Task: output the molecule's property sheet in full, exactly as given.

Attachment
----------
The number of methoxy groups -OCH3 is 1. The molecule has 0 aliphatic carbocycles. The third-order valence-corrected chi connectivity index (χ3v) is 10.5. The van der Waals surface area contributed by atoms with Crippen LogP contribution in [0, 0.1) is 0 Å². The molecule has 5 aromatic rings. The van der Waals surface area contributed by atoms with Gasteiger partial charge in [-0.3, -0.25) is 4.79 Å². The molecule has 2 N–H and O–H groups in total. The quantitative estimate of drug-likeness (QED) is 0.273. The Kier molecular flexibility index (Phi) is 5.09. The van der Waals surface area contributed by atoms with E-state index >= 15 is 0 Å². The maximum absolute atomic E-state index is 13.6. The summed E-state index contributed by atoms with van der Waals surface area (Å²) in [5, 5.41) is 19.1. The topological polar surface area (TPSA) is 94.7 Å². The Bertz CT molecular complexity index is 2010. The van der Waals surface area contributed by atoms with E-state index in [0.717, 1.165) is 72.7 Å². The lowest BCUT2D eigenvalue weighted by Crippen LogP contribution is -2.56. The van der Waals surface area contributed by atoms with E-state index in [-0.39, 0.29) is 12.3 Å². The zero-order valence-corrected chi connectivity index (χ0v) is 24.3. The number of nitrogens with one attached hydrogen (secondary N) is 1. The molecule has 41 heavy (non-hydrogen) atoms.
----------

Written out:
The number of methoxy groups -OCH3 is 1. The molecule has 0 aliphatic carbocycles. The third-order valence-corrected chi connectivity index (χ3v) is 10.5. The van der Waals surface area contributed by atoms with Crippen LogP contribution in [0, 0.1) is 0 Å². The molecule has 5 aromatic rings. The van der Waals surface area contributed by atoms with Gasteiger partial charge in [-0.3, -0.25) is 4.79 Å². The molecule has 2 N–H and O–H groups in total. The quantitative estimate of drug-likeness (QED) is 0.273. The Kier molecular flexibility index (Phi) is 5.09. The van der Waals surface area contributed by atoms with E-state index >= 15 is 0 Å². The maximum absolute atomic E-state index is 13.6. The summed E-state index contributed by atoms with van der Waals surface area (Å²) in [5, 5.41) is 19.1. The topological polar surface area (TPSA) is 94.7 Å². The Bertz CT molecular complexity index is 2010. The van der Waals surface area contributed by atoms with E-state index in [0.717, 1.165) is 72.7 Å². The lowest BCUT2D eigenvalue weighted by Crippen LogP contribution is -2.56. The van der Waals surface area contributed by atoms with E-state index in [-0.39, 0.29) is 12.3 Å². The zero-order valence-corrected chi connectivity index (χ0v) is 24.3. The number of nitrogens with one attached hydrogen (secondary N) is 1. The molecule has 41 heavy (non-hydrogen) atoms.